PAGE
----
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The Tender Bar: A Memoir Hardcover – Bargain Price, August 31, 2005
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"Long before it legally served me, the bar saved me," asserts J.R. Moehringer, and his compelling memoir The Tender Bar is the story of how and why. A Pulitzer-Prize winning writer for the Los Angeles Times, Moehringer grew up fatherless in pub-heavy Manhasset, New York, in a ramshackle house crammed with cousins and ruled by an eccentric, unkind grandfather. Desperate for a paternal figure, he turns first to his father, a DJ whom he can only access via the radio (Moehringer calls him The Voice and pictures him as "talking smoke"). When The Voice suddenly disappears from the airwaves, Moehringer turns to his hairless Uncle Charlie, and subsequently, Uncle Charlie's place of employment--a bar called Dickens that soon takes center stage. While Moehringer may occasionally resort to an overwrought metaphor (the footsteps of his family sound like "storm troopers on stilts"), his writing moves at a quick clip and his tale of a dysfunctional but tightly knit community is warmly told. "While I fear that we're drawn to what abandons us, and to what seems most likely to abandon us, in the end I believe we're defined by what embraces us," Moehringer says, and his story makes us believe it. --Brangien Davis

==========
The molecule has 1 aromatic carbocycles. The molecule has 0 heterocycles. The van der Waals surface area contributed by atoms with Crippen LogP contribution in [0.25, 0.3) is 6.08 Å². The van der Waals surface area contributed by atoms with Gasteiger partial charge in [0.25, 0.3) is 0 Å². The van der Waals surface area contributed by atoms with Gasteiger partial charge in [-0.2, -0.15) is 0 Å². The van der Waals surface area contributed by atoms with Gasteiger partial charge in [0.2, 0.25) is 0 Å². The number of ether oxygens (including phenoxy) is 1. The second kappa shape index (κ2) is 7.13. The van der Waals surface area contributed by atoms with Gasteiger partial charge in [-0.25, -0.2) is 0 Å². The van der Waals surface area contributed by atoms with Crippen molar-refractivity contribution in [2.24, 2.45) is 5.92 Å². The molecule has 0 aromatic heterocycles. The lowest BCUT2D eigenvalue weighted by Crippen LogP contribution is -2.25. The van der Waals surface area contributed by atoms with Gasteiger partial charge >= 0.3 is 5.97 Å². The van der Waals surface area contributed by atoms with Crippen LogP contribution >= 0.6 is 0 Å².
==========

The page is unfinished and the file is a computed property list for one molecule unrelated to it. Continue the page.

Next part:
From Publishers Weekly